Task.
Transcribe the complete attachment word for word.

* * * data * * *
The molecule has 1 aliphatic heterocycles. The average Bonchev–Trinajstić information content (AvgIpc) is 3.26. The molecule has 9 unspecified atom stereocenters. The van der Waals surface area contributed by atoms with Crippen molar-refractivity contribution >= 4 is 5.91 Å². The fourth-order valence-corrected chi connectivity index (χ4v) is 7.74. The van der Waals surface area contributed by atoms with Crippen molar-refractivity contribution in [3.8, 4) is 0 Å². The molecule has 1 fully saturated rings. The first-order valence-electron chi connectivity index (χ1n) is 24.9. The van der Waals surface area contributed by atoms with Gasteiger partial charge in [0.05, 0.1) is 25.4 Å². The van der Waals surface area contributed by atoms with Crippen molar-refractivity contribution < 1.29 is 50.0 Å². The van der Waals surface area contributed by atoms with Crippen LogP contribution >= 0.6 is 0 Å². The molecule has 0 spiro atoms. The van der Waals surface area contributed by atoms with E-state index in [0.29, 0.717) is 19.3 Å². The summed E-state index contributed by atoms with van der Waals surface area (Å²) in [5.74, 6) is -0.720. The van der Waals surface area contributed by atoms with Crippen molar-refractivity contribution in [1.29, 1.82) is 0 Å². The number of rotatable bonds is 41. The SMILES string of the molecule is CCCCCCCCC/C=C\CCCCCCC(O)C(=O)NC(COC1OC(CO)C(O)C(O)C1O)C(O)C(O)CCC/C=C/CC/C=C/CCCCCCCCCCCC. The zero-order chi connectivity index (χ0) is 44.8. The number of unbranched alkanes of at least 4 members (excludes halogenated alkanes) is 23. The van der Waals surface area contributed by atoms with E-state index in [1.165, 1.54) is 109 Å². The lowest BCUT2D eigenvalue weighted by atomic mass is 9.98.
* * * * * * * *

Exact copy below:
The molecule has 1 aliphatic heterocycles. The average Bonchev–Trinajstić information content (AvgIpc) is 3.26. The molecule has 9 unspecified atom stereocenters. The van der Waals surface area contributed by atoms with Crippen molar-refractivity contribution >= 4 is 5.91 Å². The fourth-order valence-corrected chi connectivity index (χ4v) is 7.74. The van der Waals surface area contributed by atoms with Crippen molar-refractivity contribution in [3.8, 4) is 0 Å². The molecule has 1 fully saturated rings. The first-order valence-electron chi connectivity index (χ1n) is 24.9. The van der Waals surface area contributed by atoms with Gasteiger partial charge in [0.05, 0.1) is 25.4 Å². The van der Waals surface area contributed by atoms with Crippen molar-refractivity contribution < 1.29 is 50.0 Å². The van der Waals surface area contributed by atoms with Crippen LogP contribution >= 0.6 is 0 Å². The molecule has 0 spiro atoms. The van der Waals surface area contributed by atoms with E-state index in [0.29, 0.717) is 19.3 Å². The summed E-state index contributed by atoms with van der Waals surface area (Å²) in [5.74, 6) is -0.720. The van der Waals surface area contributed by atoms with Crippen molar-refractivity contribution in [1.29, 1.82) is 0 Å². The number of rotatable bonds is 41. The SMILES string of the molecule is CCCCCCCCC/C=C\CCCCCCC(O)C(=O)NC(COC1OC(CO)C(O)C(O)C1O)C(O)C(O)CCC/C=C/CC/C=C/CCCCCCCCCCCC. The zero-order chi connectivity index (χ0) is 44.8. The number of unbranched alkanes of at least 4 members (excludes halogenated alkanes) is 23. The van der Waals surface area contributed by atoms with E-state index in [1.165, 1.54) is 109 Å². The lowest BCUT2D eigenvalue weighted by atomic mass is 9.98.